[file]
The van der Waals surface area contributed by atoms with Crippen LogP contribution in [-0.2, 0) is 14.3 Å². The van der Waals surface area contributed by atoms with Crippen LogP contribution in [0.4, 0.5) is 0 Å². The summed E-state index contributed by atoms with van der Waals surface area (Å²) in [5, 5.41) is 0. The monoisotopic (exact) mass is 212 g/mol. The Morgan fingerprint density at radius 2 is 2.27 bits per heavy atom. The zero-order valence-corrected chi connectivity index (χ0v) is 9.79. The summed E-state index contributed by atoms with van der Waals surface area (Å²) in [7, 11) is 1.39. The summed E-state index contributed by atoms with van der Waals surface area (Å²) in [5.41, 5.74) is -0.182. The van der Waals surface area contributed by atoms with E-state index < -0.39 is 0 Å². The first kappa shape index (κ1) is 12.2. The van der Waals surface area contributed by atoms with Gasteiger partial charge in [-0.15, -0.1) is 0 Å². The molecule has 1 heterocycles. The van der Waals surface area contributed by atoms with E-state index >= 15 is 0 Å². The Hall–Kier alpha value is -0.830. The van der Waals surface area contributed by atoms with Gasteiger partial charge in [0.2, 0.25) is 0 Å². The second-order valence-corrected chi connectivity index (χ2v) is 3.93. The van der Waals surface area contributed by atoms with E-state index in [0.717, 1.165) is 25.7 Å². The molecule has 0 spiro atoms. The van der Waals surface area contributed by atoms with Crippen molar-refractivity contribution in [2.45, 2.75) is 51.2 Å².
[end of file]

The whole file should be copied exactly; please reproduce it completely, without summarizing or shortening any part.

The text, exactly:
The van der Waals surface area contributed by atoms with Crippen LogP contribution in [-0.2, 0) is 14.3 Å². The van der Waals surface area contributed by atoms with Crippen LogP contribution in [0.4, 0.5) is 0 Å². The summed E-state index contributed by atoms with van der Waals surface area (Å²) in [5, 5.41) is 0. The monoisotopic (exact) mass is 212 g/mol. The Morgan fingerprint density at radius 2 is 2.27 bits per heavy atom. The zero-order valence-corrected chi connectivity index (χ0v) is 9.79. The summed E-state index contributed by atoms with van der Waals surface area (Å²) in [7, 11) is 1.39. The summed E-state index contributed by atoms with van der Waals surface area (Å²) in [5.41, 5.74) is -0.182. The van der Waals surface area contributed by atoms with E-state index < -0.39 is 0 Å². The first kappa shape index (κ1) is 12.2. The van der Waals surface area contributed by atoms with Gasteiger partial charge in [-0.15, -0.1) is 0 Å². The molecule has 1 heterocycles. The van der Waals surface area contributed by atoms with E-state index >= 15 is 0 Å². The Hall–Kier alpha value is -0.830. The van der Waals surface area contributed by atoms with Gasteiger partial charge in [0.2, 0.25) is 0 Å². The second-order valence-corrected chi connectivity index (χ2v) is 3.93. The van der Waals surface area contributed by atoms with E-state index in [0.717, 1.165) is 25.7 Å². The molecule has 0 spiro atoms. The van der Waals surface area contributed by atoms with Crippen molar-refractivity contribution in [2.45, 2.75) is 51.2 Å².